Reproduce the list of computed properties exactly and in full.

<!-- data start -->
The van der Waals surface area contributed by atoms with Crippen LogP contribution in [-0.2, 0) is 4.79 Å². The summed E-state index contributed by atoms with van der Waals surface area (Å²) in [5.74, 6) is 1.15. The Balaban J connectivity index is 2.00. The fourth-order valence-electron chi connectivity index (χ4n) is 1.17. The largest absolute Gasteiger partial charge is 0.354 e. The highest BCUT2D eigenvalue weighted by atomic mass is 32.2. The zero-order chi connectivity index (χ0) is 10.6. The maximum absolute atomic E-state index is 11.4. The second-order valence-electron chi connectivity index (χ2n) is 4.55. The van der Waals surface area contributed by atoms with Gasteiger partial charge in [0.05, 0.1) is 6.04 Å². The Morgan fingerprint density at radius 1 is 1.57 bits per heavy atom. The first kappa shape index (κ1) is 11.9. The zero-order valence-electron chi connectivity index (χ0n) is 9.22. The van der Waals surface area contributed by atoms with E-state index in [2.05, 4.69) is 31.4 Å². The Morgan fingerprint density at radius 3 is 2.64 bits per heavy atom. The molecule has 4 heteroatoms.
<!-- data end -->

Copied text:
The van der Waals surface area contributed by atoms with Crippen LogP contribution in [-0.2, 0) is 4.79 Å². The summed E-state index contributed by atoms with van der Waals surface area (Å²) in [5.74, 6) is 1.15. The Balaban J connectivity index is 2.00. The fourth-order valence-electron chi connectivity index (χ4n) is 1.17. The largest absolute Gasteiger partial charge is 0.354 e. The highest BCUT2D eigenvalue weighted by atomic mass is 32.2. The zero-order chi connectivity index (χ0) is 10.6. The maximum absolute atomic E-state index is 11.4. The second-order valence-electron chi connectivity index (χ2n) is 4.55. The van der Waals surface area contributed by atoms with Gasteiger partial charge in [0.05, 0.1) is 6.04 Å². The Morgan fingerprint density at radius 1 is 1.57 bits per heavy atom. The first kappa shape index (κ1) is 11.9. The zero-order valence-electron chi connectivity index (χ0n) is 9.22. The van der Waals surface area contributed by atoms with E-state index in [2.05, 4.69) is 31.4 Å². The Morgan fingerprint density at radius 3 is 2.64 bits per heavy atom. The molecule has 4 heteroatoms.